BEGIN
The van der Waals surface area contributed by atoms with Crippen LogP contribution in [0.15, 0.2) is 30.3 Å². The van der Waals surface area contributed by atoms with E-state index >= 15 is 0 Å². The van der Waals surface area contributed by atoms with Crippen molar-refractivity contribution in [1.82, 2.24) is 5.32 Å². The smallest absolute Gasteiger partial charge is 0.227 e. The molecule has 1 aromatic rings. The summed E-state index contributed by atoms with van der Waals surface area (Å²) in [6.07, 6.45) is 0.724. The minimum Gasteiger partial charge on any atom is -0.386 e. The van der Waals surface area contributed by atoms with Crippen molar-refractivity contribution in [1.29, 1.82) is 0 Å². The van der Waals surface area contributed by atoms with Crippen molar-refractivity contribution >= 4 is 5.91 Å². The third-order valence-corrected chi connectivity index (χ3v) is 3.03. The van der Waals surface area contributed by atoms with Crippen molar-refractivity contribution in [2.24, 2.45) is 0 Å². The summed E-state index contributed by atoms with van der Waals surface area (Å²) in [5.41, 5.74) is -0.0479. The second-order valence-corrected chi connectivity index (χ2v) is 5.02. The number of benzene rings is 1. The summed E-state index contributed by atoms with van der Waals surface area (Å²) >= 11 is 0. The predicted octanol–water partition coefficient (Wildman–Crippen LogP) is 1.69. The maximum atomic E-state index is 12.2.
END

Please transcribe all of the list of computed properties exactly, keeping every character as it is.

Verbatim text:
The van der Waals surface area contributed by atoms with Crippen LogP contribution in [0.15, 0.2) is 30.3 Å². The van der Waals surface area contributed by atoms with E-state index >= 15 is 0 Å². The van der Waals surface area contributed by atoms with Crippen molar-refractivity contribution in [1.82, 2.24) is 5.32 Å². The smallest absolute Gasteiger partial charge is 0.227 e. The molecule has 1 aromatic rings. The summed E-state index contributed by atoms with van der Waals surface area (Å²) in [6.07, 6.45) is 0.724. The minimum Gasteiger partial charge on any atom is -0.386 e. The van der Waals surface area contributed by atoms with Crippen molar-refractivity contribution in [1.29, 1.82) is 0 Å². The van der Waals surface area contributed by atoms with Crippen molar-refractivity contribution >= 4 is 5.91 Å². The third-order valence-corrected chi connectivity index (χ3v) is 3.03. The van der Waals surface area contributed by atoms with Crippen molar-refractivity contribution in [2.24, 2.45) is 0 Å². The summed E-state index contributed by atoms with van der Waals surface area (Å²) in [5.41, 5.74) is -0.0479. The second-order valence-corrected chi connectivity index (χ2v) is 5.02. The number of benzene rings is 1. The summed E-state index contributed by atoms with van der Waals surface area (Å²) >= 11 is 0. The predicted octanol–water partition coefficient (Wildman–Crippen LogP) is 1.69. The maximum atomic E-state index is 12.2.